A film review by Craig J. Koban March 18, 2010
SHE'S OUT OF MY LEAGUE
2010, R, 106 mins.
2010, R, 106 mins.
Kirk: Jay Baruchel / Molly: Alice Eve / Stainer: T.J.
Miller / Jack: Mike Vogel / Devon: Nate Torrence / Marnie:
Lindsay Sloane / Dylan: Kyle Bornheimer / Mrs. Kettner: Debra
Jo Rupp / Mr. Kettner: Adam LeFevre
to one character in the new romcom SHE’S OUT OF MY LEAGUE there are
"Laws of Physical Attractiveness" that govern the universe.
In simple, it states that couples separated by more than “2” on
a numerical scale out of ten will have no chance in hell of success.
what does that mean for me and…say…Megan Fox…a woman
clearly a 10?
am average looking...not ugly, but not hunky.
So I think I'm a 6. Add one
point for being smart (at least I tell myself that I am smart), which would
take me to 7. I also think
that I am outgoing and moderately funny, so that takes me to 8.
Subtract 1 because I am flabby…and perhaps another point because
I do not own a home (I still rent…sigh).
That takes me to a 6. However,
I have spectacular taste in movies, which adds one point and takes me
back to 7. Whoops...I am also very
self-pitying at times, so subtract another point. I'm officially a
6. Alas, Fox is a 10
and I am a 6, and according to the laws of physical attractiveness, we can
never be, which makes me sad. Sniffle…sniffle.
SHE’S OUT OF MY LEAGUE asks viewers to believe in a romance that is…let’s say…pure science fiction to most, myself included: It deals with a young man that is, but his friends' estimation, a 5 and through a miraculous series of events he finds himself being courted by not only a 10, but “a hard 10” that could be a borderline 11. So unattainably hot is this woman that, to paraphrase the great Frank Drebin, “She could melt a cheese sandwich from across the room.” On many levels, the film is the ultimate geek/underdog/male pornographic wish fulfillment fantasy: You know the kind, the one where a decent, affable, gawky looking, but noble minded everyman doofus uses his neurotic charisma to win over a limitlessly gorgeous woman that he should have no business being with.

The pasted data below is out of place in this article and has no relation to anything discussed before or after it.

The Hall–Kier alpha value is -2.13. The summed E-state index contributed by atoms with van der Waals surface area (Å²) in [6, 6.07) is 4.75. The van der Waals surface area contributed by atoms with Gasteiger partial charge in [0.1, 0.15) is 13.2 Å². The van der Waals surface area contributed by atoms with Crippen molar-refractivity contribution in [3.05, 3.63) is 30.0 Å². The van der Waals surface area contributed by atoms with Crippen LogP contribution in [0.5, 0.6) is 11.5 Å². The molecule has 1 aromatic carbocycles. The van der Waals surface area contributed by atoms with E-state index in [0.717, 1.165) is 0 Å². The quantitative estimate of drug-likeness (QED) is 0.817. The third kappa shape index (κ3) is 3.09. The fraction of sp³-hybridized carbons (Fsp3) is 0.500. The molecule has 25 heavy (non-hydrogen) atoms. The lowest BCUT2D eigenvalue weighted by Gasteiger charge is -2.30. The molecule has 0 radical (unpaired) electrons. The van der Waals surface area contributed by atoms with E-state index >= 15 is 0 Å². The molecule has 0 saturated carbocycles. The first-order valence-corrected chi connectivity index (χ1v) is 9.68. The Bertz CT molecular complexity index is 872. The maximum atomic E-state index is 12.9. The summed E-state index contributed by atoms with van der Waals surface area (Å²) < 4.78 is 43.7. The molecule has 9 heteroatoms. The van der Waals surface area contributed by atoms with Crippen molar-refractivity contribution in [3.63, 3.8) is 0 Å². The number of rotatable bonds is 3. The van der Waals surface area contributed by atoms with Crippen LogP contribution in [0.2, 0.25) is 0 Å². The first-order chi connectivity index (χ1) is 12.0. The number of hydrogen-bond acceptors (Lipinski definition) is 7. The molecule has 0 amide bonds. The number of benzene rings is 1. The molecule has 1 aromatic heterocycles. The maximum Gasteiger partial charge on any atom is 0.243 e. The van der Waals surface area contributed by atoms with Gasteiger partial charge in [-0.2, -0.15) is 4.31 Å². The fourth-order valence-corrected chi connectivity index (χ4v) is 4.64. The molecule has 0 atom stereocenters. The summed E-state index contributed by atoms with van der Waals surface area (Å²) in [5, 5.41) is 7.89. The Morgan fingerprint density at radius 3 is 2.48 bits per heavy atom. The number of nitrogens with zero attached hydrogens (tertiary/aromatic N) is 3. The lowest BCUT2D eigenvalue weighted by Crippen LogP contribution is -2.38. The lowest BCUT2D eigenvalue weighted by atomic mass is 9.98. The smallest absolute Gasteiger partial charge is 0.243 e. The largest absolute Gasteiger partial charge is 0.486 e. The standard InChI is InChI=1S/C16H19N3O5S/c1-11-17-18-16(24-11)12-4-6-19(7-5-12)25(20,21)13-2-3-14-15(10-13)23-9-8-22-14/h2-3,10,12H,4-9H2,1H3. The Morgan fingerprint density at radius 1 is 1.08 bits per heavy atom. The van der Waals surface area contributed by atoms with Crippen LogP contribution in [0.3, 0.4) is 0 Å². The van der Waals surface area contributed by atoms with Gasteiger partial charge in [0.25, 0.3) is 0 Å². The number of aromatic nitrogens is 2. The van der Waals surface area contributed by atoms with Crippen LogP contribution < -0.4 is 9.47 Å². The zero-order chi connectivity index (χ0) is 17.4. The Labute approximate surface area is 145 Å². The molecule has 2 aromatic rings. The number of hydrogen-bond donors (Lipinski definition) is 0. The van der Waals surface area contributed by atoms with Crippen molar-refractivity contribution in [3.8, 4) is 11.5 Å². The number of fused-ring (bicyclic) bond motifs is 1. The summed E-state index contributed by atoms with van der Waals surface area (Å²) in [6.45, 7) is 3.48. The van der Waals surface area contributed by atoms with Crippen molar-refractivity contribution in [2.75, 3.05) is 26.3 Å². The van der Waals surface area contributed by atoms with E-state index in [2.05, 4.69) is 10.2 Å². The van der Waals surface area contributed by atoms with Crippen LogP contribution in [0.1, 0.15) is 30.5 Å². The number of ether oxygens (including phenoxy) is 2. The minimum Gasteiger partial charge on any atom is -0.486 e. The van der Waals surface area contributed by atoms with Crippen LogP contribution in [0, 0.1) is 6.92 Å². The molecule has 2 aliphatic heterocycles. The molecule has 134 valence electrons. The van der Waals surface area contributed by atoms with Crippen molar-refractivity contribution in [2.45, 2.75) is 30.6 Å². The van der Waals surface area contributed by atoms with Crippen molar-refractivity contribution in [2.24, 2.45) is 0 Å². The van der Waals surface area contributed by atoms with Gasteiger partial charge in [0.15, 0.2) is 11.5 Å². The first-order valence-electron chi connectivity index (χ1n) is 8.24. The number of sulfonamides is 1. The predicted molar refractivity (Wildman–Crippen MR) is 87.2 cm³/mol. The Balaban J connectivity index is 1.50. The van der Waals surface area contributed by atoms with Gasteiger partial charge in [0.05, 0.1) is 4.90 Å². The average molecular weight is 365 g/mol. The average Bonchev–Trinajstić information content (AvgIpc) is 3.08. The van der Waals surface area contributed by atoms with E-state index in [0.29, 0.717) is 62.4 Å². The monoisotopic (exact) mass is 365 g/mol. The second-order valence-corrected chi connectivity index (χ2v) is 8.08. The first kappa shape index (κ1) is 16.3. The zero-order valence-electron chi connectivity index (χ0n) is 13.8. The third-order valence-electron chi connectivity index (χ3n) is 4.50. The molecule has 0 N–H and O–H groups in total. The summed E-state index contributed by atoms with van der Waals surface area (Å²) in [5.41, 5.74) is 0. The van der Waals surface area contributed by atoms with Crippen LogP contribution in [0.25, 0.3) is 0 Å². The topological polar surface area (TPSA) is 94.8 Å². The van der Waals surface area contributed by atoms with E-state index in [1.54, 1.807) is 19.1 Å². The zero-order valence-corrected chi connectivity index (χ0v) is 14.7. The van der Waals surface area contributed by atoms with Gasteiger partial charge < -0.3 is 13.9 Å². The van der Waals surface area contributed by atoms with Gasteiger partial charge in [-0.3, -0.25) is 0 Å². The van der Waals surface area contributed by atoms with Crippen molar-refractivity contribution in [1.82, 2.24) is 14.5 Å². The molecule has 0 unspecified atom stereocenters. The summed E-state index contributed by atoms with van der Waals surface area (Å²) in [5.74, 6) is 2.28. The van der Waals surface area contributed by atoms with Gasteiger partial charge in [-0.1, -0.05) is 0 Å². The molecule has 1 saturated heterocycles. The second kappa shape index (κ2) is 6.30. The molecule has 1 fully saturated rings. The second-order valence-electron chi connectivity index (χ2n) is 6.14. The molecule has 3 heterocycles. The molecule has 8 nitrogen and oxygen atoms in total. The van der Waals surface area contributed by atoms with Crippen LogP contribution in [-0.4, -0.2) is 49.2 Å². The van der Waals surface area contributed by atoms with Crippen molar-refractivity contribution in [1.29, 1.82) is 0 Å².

course, this theme has been explored in countless recent romcoms to great
and rousing success (see KNOCKED UP for the finest example), so it would
hard to label SHE’S OUT OF MY LEAGUE as wholeheartedly original. It tells a fairly formulaic and perfunctory story that
follows the basic genre mechanizations with an unavoidable certainty.
This is a standard order romcom by many definitions, but what
ultimately makes it agreeable is that, much like the films of the Judd
Apatow canon, its underlining sweetness in tone manages to overshadow its
frat house-esque moments of R-rated raunchiness.
Even better, it actually manages to invest some time developing an
understanding for how an implausible relationship like the one presented
could actually work.
“5” in question is Kirk (Jay Baruchel), whose bffs, Stainer (T.J.
Miller), Jack (Mike Vogel), and Devon (Nate Torrence) frequently remind
him as to his numerical status. Kirk’s
friends also seem to live vicariously through him, which often leaves him the victim of some seriously demented psychoanalysis.
Kirk has caring bromates, for sure, but his luck with the ladies is at a
virtually standstill. Why?
Well…he’s a 5. Why is he a 5?
He’s socially awkward, painfully inhibited, fumbles with words,
and has such a do-gooder and naďve personality that’s kind and
apologetic in the most aggressive ways possible.
He works at a go-nowhere job as a security guard at TWA (he wanted
to train to be a pilot, which has permanently been put on hold), and has just
broken up with his long-term girlfriend. Worse yet is that his ex's new beau has become best
buddies with his mom and dad. Hell,
Kirk’s parents don’t even like nor respect him all that much.
Adding to his existentialist funk is the fact that he's a hopeless “moodle,” or
man poodle, a label that his friends describe as
being like a cute puppy dog: Women want to hug Kirk, take him out for
walks, and feed him…but they rarely ever want to screw him.
No babe wants to “do the moodle.”
as it always does, steps in for Kirk in the form of the very sultry, very
charming, and very much a “hard 10” in Molly (Alice Eve), who
accidentally leaves her cell phone behind at the security checkpoint that
Kirk works at. She contacts him on it and is relieved that he has her phone
and they arrange to get together so she can get it back. She invites him to a swank party for the exchange and Kirk's
self-esteem tells him that this is nothing more than just a platonic
get-together. However, he
becomes more than startled when Molly begins to take a personal interest
in him, which annoys her own best friend, Patty (a spunky and feisty